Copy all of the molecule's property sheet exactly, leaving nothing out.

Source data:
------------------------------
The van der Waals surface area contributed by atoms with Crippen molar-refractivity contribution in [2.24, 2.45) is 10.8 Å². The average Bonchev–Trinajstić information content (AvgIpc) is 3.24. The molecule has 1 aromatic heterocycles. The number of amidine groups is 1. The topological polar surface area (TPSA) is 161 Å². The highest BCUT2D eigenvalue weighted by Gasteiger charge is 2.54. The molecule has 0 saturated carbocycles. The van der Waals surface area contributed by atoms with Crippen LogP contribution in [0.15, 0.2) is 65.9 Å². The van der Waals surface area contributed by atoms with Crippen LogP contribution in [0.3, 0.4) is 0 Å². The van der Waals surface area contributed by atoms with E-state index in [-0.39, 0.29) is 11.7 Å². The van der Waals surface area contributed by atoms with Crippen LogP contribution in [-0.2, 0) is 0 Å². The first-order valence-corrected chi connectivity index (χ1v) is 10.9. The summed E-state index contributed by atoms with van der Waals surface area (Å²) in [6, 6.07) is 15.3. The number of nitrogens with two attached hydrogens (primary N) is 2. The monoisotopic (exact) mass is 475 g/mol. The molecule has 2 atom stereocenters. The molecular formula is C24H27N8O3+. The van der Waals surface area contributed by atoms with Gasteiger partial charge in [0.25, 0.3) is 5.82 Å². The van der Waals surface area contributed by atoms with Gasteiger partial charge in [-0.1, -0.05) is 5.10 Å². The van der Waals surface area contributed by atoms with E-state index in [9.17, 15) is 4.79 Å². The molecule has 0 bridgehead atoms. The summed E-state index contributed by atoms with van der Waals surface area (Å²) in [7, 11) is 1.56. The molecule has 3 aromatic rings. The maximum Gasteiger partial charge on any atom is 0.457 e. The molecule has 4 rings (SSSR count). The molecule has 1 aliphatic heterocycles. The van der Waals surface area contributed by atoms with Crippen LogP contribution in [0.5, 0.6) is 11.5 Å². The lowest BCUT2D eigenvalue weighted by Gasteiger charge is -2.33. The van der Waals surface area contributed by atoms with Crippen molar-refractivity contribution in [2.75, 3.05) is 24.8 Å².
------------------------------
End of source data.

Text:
The van der Waals surface area contributed by atoms with Crippen molar-refractivity contribution in [2.24, 2.45) is 10.8 Å². The average Bonchev–Trinajstić information content (AvgIpc) is 3.24. The molecule has 1 aromatic heterocycles. The number of amidine groups is 1. The topological polar surface area (TPSA) is 161 Å². The highest BCUT2D eigenvalue weighted by Gasteiger charge is 2.54. The molecule has 0 saturated carbocycles. The van der Waals surface area contributed by atoms with Crippen LogP contribution in [0.15, 0.2) is 65.9 Å². The van der Waals surface area contributed by atoms with Crippen LogP contribution in [0.3, 0.4) is 0 Å². The van der Waals surface area contributed by atoms with E-state index in [-0.39, 0.29) is 11.7 Å². The van der Waals surface area contributed by atoms with Crippen LogP contribution in [-0.2, 0) is 0 Å². The first-order valence-corrected chi connectivity index (χ1v) is 10.9. The summed E-state index contributed by atoms with van der Waals surface area (Å²) in [6, 6.07) is 15.3. The number of nitrogens with two attached hydrogens (primary N) is 2. The monoisotopic (exact) mass is 475 g/mol. The molecule has 2 atom stereocenters. The molecular formula is C24H27N8O3+. The van der Waals surface area contributed by atoms with Gasteiger partial charge in [0.25, 0.3) is 5.82 Å². The van der Waals surface area contributed by atoms with Gasteiger partial charge in [-0.1, -0.05) is 5.10 Å². The van der Waals surface area contributed by atoms with E-state index in [9.17, 15) is 4.79 Å². The molecule has 0 bridgehead atoms. The summed E-state index contributed by atoms with van der Waals surface area (Å²) in [7, 11) is 1.56. The molecule has 3 aromatic rings. The maximum Gasteiger partial charge on any atom is 0.457 e. The molecule has 4 rings (SSSR count). The molecule has 1 aliphatic heterocycles. The van der Waals surface area contributed by atoms with Crippen LogP contribution in [0.5, 0.6) is 11.5 Å². The lowest BCUT2D eigenvalue weighted by Gasteiger charge is -2.33. The van der Waals surface area contributed by atoms with Crippen molar-refractivity contribution in [2.75, 3.05) is 24.8 Å².